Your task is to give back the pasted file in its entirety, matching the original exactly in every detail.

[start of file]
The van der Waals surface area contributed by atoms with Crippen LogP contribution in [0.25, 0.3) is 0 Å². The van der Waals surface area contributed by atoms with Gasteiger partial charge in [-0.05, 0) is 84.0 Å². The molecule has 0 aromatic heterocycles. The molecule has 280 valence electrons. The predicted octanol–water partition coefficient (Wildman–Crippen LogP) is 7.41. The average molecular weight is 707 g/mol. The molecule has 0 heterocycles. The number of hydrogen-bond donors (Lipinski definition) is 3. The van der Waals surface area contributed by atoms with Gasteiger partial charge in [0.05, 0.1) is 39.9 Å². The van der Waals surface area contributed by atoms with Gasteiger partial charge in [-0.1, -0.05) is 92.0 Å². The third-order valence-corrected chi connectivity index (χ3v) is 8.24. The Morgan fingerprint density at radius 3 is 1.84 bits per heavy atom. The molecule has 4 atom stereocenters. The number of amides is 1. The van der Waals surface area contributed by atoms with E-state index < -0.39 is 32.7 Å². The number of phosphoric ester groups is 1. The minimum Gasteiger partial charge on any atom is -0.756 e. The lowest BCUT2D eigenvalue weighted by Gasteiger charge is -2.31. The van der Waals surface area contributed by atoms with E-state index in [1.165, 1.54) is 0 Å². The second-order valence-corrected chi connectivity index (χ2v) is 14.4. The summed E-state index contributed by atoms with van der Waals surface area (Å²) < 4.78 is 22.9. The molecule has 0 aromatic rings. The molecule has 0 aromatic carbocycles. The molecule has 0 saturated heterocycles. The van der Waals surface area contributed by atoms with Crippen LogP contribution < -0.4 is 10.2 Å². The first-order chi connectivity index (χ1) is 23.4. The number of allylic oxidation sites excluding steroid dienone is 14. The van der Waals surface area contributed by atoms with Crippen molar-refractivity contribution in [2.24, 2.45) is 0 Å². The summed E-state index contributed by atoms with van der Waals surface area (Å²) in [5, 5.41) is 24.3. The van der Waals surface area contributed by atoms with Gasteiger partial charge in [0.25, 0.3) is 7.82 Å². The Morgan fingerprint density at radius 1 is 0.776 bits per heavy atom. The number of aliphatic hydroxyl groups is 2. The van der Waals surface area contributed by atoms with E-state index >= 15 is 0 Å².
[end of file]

The van der Waals surface area contributed by atoms with Crippen LogP contribution in [0.25, 0.3) is 0 Å². The van der Waals surface area contributed by atoms with Gasteiger partial charge in [-0.05, 0) is 84.0 Å². The molecule has 0 aromatic heterocycles. The molecule has 280 valence electrons. The predicted octanol–water partition coefficient (Wildman–Crippen LogP) is 7.41. The average molecular weight is 707 g/mol. The molecule has 0 heterocycles. The number of hydrogen-bond donors (Lipinski definition) is 3. The van der Waals surface area contributed by atoms with Gasteiger partial charge in [0.05, 0.1) is 39.9 Å². The van der Waals surface area contributed by atoms with Gasteiger partial charge in [-0.1, -0.05) is 92.0 Å². The third-order valence-corrected chi connectivity index (χ3v) is 8.24. The Morgan fingerprint density at radius 3 is 1.84 bits per heavy atom. The molecule has 4 atom stereocenters. The number of amides is 1. The van der Waals surface area contributed by atoms with E-state index < -0.39 is 32.7 Å². The number of phosphoric ester groups is 1. The minimum Gasteiger partial charge on any atom is -0.756 e. The lowest BCUT2D eigenvalue weighted by Gasteiger charge is -2.31. The van der Waals surface area contributed by atoms with E-state index in [1.165, 1.54) is 0 Å². The second-order valence-corrected chi connectivity index (χ2v) is 14.4. The summed E-state index contributed by atoms with van der Waals surface area (Å²) < 4.78 is 22.9. The molecule has 0 aromatic rings. The molecule has 0 aromatic carbocycles. The molecule has 0 saturated heterocycles. The van der Waals surface area contributed by atoms with Crippen LogP contribution < -0.4 is 10.2 Å². The first-order chi connectivity index (χ1) is 23.4. The number of allylic oxidation sites excluding steroid dienone is 14. The van der Waals surface area contributed by atoms with Crippen molar-refractivity contribution in [2.24, 2.45) is 0 Å². The summed E-state index contributed by atoms with van der Waals surface area (Å²) in [5, 5.41) is 24.3. The van der Waals surface area contributed by atoms with Gasteiger partial charge in [0.25, 0.3) is 7.82 Å². The Morgan fingerprint density at radius 1 is 0.776 bits per heavy atom. The number of aliphatic hydroxyl groups is 2. The van der Waals surface area contributed by atoms with E-state index >= 15 is 0 Å².